Now Cooper has to sit at home and rest up. His blood levels are still low, and it hurts to hold his leg vertically. Several times a day he has to do ankle and knee exercises to strengthen the muscles around them. Otherwise he has to keep his leg elevated, even while he sleeps, which is in a hospital bed the family already had. He said it's hard sometimes to take it so easy because he's been on several sports teams throughout high school and is used to being very active.

He says when family and friends aren't visiting him at home, he plays video games and watches TV. He can't yet return to school, so he his doing some work from home.

But when you ask Cooper about how he's processing the shooting at prom, he just shrugs.

"I'm kind of bummed to be down right now but I'm thankful and lucky that it was just this and it could have been a lot worse," Cooper said.

He's been bombarded on social media, flooded with questions and friend requests. He's only posted several times since the shooting, with the #AntigoStrong hashtag that's been trending on social media since the prom.

The oldest of five has leaned on his faith, his family and his friends.

"I'm fine I just want people to worry about Collin," said Cooper's friend Spencer Fittante, 17, who was walking out of prom with Cooper when he was shot. Fittante helped tie a his tie around Cooper's leg as a tourniquet.

"I never thought anything like that would ever happen to us, ever," Fittante said.

Still, Cooper won't let the injury keep him from working this summer or walking across the stage at graduation. He joked about practicing walking up stairs with his crutches. He said he thinks his humor helps him cope.

He's proud of and humbled by the Antigo community. He said there are days when it gets hard, but he's got the support of his family and friends. He wants to move on, but he also thinks sharing his experience might be able to help others.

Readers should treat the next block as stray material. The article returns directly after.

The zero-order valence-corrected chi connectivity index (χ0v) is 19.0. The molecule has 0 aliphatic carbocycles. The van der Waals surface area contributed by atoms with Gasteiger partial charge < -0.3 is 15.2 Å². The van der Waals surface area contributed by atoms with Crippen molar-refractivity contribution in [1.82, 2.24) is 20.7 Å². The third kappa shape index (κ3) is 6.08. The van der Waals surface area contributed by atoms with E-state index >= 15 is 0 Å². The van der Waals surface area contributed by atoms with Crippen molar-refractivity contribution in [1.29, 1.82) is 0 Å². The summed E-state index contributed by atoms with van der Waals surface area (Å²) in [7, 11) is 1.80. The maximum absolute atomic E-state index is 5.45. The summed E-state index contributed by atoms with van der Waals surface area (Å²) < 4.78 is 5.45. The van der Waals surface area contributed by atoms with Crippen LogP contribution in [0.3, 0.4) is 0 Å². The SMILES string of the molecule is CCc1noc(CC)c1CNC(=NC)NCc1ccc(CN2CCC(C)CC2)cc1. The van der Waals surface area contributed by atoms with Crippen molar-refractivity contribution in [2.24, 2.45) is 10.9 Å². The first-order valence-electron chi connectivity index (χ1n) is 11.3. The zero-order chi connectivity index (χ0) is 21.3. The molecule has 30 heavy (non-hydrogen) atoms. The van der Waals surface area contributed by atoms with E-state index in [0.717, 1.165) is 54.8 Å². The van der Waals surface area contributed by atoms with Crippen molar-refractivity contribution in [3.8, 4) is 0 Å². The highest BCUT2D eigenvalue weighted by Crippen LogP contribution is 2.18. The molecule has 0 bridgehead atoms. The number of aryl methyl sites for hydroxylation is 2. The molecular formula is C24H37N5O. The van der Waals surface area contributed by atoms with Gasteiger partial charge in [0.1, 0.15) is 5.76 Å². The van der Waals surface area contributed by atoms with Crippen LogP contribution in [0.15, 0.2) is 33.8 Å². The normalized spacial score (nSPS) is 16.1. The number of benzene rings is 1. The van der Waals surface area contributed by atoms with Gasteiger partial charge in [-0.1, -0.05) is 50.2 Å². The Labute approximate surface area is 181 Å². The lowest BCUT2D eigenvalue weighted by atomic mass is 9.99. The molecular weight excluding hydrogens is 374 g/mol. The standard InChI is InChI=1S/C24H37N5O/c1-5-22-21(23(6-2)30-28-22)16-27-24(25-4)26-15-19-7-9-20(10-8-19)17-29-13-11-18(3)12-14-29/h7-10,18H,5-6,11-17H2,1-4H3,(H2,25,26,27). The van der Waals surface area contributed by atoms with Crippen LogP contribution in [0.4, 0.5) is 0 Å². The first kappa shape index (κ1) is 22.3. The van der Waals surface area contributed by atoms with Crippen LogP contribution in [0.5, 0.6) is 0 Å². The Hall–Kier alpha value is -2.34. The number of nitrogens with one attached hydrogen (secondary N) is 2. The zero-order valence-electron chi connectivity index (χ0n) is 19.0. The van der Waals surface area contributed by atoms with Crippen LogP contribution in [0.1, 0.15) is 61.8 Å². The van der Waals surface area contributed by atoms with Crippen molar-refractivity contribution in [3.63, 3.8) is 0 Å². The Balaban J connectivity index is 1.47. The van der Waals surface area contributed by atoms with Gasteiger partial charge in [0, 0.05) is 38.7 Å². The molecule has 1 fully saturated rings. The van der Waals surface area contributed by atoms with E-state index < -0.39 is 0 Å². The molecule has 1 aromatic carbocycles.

"It's cool to see how the town has rallied around me and the all the other victims," Cooper said. "I think it's kind of a cool opportunity to have to share with people what happened. And I can kind of help them through things too. So I mean I want to put some of it in the past but some of it I want to hold onto so I can be able to help people in the future."

Cooper said his date who was grazed by a bullet is also doing well. He said she is back at school in Illinois. Cooper still plans to work this summer and attend college in the fall. 

+ Read More

Play Video

ST. GERMAIN - Last year, every member of the Vilas County Board voted to send a pointed message on shoreland zoning to Wisconsin's state legislature.

Every member--except one.

Eighteen board members voted for a resolution saying the new, relaxed state shoreland zoning rules were no good. Those board members believed the county's own, stricter shoreline zoning rules served its lakes well.

+ Read More

Play Video

MERRILL - Affordable housing continues to be a need for many people. With an aging infrastructure, the Merrill Housing Authority announced a $13.3 million project for a new housing complex and upgrades to its existing buildings.

The project has been in the works for over two year, and thanks to a tax credit approval from the Wisconsin Housing and Economic Development Authority, the project has become a reality.

+ Read More

ANTIGO - The photo of American soldiers raising the flag over Iwo Jima brings Americans a lot of pride, especially the people of Antigo. But more than 70 years after that photo was taken, history buffs are questioning whether Antigo's own John Bradley is, in fact, in that photo as previously believed. The Marines have now opened an investigation in an attempt to answer that question.

+ Read More
+ More General News
Search: 




Click Here